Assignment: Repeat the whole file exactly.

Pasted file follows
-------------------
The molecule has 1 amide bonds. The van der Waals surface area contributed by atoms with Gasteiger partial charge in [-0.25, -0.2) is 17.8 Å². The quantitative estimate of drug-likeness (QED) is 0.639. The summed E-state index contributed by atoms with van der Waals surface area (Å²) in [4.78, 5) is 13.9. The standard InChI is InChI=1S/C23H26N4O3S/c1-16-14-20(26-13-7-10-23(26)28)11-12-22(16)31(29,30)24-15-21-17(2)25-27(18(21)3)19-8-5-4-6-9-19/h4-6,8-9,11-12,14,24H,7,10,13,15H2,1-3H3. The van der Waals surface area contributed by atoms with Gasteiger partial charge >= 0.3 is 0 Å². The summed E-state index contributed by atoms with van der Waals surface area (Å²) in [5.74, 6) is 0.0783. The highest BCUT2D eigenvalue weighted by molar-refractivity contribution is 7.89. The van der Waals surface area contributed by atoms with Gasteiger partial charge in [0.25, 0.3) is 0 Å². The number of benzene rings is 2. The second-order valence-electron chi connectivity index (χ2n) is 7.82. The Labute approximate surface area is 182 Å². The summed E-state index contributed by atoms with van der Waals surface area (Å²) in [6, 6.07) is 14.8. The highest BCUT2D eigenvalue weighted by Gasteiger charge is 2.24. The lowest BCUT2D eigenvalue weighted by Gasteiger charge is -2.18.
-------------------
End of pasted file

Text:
The molecule has 1 amide bonds. The van der Waals surface area contributed by atoms with Gasteiger partial charge in [-0.25, -0.2) is 17.8 Å². The quantitative estimate of drug-likeness (QED) is 0.639. The summed E-state index contributed by atoms with van der Waals surface area (Å²) in [4.78, 5) is 13.9. The standard InChI is InChI=1S/C23H26N4O3S/c1-16-14-20(26-13-7-10-23(26)28)11-12-22(16)31(29,30)24-15-21-17(2)25-27(18(21)3)19-8-5-4-6-9-19/h4-6,8-9,11-12,14,24H,7,10,13,15H2,1-3H3. The van der Waals surface area contributed by atoms with Gasteiger partial charge >= 0.3 is 0 Å². The summed E-state index contributed by atoms with van der Waals surface area (Å²) in [5.74, 6) is 0.0783. The highest BCUT2D eigenvalue weighted by molar-refractivity contribution is 7.89. The van der Waals surface area contributed by atoms with Gasteiger partial charge in [0.25, 0.3) is 0 Å². The number of benzene rings is 2. The second-order valence-electron chi connectivity index (χ2n) is 7.82. The Labute approximate surface area is 182 Å². The summed E-state index contributed by atoms with van der Waals surface area (Å²) in [6, 6.07) is 14.8. The highest BCUT2D eigenvalue weighted by Gasteiger charge is 2.24. The lowest BCUT2D eigenvalue weighted by Gasteiger charge is -2.18.